When you are trying to make your body healthier and fit with exercise, headaches can suddenly strike. Such headaches can be felt on one side of the head or throbbing all over the head.
Headaches related to this sport are known as primary exercise headaches. Do not worry, there are a few tips to overcome them.
Why can headaches during or after exercise?
Some things can be a cause of symptoms of headaches when exercising. For example when you are straining which increases intracarnial pressure (pressure in the head cavity), which in turn triggers symptoms of pain due to high pressure.
Then, when exercising the body will release adrenaline and other chemical compounds. At this time, the compounds released can increase the pulse rate and respiration.
This condition can eventually cause the blood flow to the brain to become unstable and make the brain blood vessel structure insignificant. As a result of these structural and physiological changes, it finally causes the stimulation of pain in the head to be sensitive.
Tips for dealing with headaches during or after exercise
No need to immediately stop your exercise habits or even give up. You can overcome the headache during or after exercising by doing the tips below.
Stop for a moment
A headache when exercising is one of the ways the body tells you that the exercise you are doing is too heavy. So, if another time the headache attacks again, rest.
If the headache has disappeared, you can go back to exercise, but warm up first. Warming up before doing any type of physical exercise, heavy or light, can gradually increase heart rate. Thus, blood flows to prepare the body for activity, which can also ward off headaches during or after exercise.
Find the cause
Sports that are too heavy are the main causes of headaches when exercising. But like migraines, this type of headache also has a variety of triggers, such as dehydration, lack of sleep, blood pressure disorders, to the consumption of certain foods or drinks (such as chocolate, alcohol, or caffeine).
In addition, exercising in hot, humid conditions or at high altitudes – when the body is not accustomed to – can also cause symptoms of headaches.
Quoted from a source, neurologist Dr. Erin Manning, MD, from Mount Sinai Hospital, United States, recommends that you stay well hydrated, eat regularly, get enough sleep, and then pay close attention to whether these changes reduce the number of headaches during or after exercise.
Evaluate and improve posture when exercising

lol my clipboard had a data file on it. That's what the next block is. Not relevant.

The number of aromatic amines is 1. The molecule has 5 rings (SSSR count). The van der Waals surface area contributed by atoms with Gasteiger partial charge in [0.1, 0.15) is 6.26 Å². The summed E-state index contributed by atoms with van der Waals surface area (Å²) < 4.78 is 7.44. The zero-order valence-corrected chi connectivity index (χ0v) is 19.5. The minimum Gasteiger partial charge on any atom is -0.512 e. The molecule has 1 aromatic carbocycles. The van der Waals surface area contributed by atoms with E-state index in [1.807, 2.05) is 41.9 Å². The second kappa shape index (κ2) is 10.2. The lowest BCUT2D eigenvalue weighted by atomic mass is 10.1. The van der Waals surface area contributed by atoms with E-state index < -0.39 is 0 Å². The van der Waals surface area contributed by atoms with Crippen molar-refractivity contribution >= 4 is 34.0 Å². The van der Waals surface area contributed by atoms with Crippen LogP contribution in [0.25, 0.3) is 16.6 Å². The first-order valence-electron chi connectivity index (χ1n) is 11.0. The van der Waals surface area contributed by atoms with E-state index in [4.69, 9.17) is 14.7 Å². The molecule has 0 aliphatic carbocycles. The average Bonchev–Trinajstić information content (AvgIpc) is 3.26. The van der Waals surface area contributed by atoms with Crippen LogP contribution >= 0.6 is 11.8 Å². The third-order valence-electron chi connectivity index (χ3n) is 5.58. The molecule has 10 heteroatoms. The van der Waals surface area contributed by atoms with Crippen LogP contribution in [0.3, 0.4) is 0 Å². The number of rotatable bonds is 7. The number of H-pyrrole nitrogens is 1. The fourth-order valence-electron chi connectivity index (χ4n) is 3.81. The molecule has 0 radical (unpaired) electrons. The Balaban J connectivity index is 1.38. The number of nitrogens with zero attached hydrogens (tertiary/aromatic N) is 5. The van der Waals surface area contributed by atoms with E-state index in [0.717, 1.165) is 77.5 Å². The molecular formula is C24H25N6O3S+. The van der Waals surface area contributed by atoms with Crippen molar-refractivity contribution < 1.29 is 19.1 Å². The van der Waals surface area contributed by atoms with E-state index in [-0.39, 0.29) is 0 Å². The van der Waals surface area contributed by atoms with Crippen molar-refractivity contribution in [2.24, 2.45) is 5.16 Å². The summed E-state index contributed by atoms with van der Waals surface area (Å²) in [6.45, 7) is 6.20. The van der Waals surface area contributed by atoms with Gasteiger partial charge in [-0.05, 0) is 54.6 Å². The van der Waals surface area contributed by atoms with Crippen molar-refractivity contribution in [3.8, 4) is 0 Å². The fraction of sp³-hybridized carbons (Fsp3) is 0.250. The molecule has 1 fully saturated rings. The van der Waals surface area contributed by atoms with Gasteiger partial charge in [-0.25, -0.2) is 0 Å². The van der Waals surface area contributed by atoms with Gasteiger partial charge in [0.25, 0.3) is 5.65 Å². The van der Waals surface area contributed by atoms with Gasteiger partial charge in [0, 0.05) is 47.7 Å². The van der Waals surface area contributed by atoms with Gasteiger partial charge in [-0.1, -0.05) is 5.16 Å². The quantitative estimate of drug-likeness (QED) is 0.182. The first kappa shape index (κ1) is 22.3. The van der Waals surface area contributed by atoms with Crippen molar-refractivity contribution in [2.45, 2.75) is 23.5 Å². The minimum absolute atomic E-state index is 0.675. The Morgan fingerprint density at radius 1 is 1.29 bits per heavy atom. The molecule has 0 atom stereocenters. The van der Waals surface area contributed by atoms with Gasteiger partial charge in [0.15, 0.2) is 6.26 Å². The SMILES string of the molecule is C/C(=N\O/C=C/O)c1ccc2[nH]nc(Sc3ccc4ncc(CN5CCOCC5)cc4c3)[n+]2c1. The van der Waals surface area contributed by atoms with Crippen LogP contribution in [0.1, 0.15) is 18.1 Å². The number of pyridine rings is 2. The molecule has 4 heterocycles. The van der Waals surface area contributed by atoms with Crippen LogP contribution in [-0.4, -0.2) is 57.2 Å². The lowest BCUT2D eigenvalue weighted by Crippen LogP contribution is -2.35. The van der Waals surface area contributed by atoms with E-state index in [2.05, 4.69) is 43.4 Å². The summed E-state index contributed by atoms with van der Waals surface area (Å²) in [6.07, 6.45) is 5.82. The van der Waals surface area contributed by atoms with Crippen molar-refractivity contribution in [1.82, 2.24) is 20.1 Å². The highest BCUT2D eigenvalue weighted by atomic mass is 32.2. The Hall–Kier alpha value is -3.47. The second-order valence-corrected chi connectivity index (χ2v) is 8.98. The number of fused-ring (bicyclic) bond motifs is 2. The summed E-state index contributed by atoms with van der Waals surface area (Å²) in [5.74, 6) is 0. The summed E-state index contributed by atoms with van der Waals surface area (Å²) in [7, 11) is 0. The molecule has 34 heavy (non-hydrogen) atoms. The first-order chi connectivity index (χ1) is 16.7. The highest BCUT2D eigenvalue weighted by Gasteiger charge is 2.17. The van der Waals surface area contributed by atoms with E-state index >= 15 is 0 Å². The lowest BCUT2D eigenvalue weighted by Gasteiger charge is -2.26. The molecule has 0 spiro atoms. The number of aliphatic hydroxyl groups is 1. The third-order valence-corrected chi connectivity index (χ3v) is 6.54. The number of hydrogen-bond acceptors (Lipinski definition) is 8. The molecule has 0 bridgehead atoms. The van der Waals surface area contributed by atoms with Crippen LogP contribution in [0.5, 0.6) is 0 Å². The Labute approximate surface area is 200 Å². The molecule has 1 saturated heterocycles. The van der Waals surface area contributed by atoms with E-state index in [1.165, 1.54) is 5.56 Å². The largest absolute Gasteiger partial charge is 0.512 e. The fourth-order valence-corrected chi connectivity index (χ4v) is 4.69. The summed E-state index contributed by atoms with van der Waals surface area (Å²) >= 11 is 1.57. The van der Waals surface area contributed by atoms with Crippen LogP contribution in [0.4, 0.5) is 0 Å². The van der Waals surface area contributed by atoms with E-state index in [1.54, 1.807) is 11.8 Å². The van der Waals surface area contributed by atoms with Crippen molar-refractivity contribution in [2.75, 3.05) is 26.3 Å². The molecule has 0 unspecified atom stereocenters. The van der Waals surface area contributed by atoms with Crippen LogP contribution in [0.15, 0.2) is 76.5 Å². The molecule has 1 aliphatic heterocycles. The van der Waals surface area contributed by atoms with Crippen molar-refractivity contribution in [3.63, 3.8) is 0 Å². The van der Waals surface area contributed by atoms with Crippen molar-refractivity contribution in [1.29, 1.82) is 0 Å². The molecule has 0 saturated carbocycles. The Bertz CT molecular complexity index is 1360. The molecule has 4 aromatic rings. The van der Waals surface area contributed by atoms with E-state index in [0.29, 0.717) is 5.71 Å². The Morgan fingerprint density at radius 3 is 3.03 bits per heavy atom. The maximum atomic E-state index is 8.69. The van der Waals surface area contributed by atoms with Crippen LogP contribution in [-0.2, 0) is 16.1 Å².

Headaches during or after exercise can also be caused by mistakes you make during exercise, one of which is body posture.
For example when running, many people drag or put all of the weight on the knees and ankles without using the thigh and calf muscles. Legs The correct way to run is to lift the leg, and open dragging it. Another example is when weights lift, many of whose postures are too upright, too curved, or too tilted.
Incorrect posture as mentioned above can cause extra energy expenditure on other organs to compensate. In addition to injury, wrong posture can also result in forced energy expended. These conditions can cause increased intracranial and intra-abdominal pressure (pressure in the abdominal cavity).
Improving body posture will increase blood flow to the brain, while reducing some muscle tension.
Always warm up and cool down
Never skip warm up before starting to exercise and cool down after exercising. If routinely applied in the right way, this can reduce the risk of headaches.
In addition to the four points above, other ways to prevent and deal with headaches during or after exercise include having a healthy sleep schedule and limiting your intake of caffeine and alcohol. Eating regularly before exercising, and drinking lots of water can also prevent headaches during physical activity.
If a headache that feels severe intensity or severe pain, appears suddenly, or accompanied by other unusual symptoms, you should stop exercising. Immediately consult a doctor. It could be that it is a sign of serious illness.
Also consult your doctor if headaches often strike (although the intensity is not too bad), or have moved away from triggers but headaches still often strike.
These are simple tips for dealing with headaches during or after exercise. Most sports-related headaches are harmless, but that doesn’t mean they should be overlooked. If you feel symptoms of headaches that need to be aware of, immediately see a doctor.